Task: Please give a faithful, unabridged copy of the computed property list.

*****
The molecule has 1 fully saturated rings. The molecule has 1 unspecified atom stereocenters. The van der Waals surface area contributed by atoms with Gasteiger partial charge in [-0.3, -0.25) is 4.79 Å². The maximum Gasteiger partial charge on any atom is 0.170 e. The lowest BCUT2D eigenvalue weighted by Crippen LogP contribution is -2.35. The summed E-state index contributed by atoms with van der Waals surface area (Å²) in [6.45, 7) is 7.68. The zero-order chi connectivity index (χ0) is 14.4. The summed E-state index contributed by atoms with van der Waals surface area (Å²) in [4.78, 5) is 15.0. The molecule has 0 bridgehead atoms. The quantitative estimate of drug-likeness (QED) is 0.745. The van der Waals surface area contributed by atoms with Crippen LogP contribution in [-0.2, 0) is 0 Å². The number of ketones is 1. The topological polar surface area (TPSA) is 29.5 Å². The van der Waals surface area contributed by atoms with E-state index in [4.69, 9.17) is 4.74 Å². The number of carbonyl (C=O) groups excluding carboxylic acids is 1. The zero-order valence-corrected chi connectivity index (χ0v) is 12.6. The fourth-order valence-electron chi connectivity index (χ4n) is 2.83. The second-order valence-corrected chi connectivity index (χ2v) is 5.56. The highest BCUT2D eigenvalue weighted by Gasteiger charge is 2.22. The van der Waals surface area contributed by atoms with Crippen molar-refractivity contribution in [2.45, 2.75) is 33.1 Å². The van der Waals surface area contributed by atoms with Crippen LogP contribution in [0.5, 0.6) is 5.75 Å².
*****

The molecule has 1 fully saturated rings. The molecule has 1 unspecified atom stereocenters. The van der Waals surface area contributed by atoms with Gasteiger partial charge in [-0.3, -0.25) is 4.79 Å². The maximum Gasteiger partial charge on any atom is 0.170 e. The lowest BCUT2D eigenvalue weighted by Crippen LogP contribution is -2.35. The summed E-state index contributed by atoms with van der Waals surface area (Å²) in [6.45, 7) is 7.68. The zero-order chi connectivity index (χ0) is 14.4. The summed E-state index contributed by atoms with van der Waals surface area (Å²) in [4.78, 5) is 15.0. The molecule has 0 bridgehead atoms. The quantitative estimate of drug-likeness (QED) is 0.745. The van der Waals surface area contributed by atoms with Crippen LogP contribution in [-0.2, 0) is 0 Å². The number of ketones is 1. The topological polar surface area (TPSA) is 29.5 Å². The van der Waals surface area contributed by atoms with E-state index in [4.69, 9.17) is 4.74 Å². The number of carbonyl (C=O) groups excluding carboxylic acids is 1. The zero-order valence-corrected chi connectivity index (χ0v) is 12.6. The fourth-order valence-electron chi connectivity index (χ4n) is 2.83. The second-order valence-corrected chi connectivity index (χ2v) is 5.56. The highest BCUT2D eigenvalue weighted by Gasteiger charge is 2.22. The van der Waals surface area contributed by atoms with Crippen molar-refractivity contribution in [2.45, 2.75) is 33.1 Å². The van der Waals surface area contributed by atoms with Crippen LogP contribution in [0.5, 0.6) is 5.75 Å².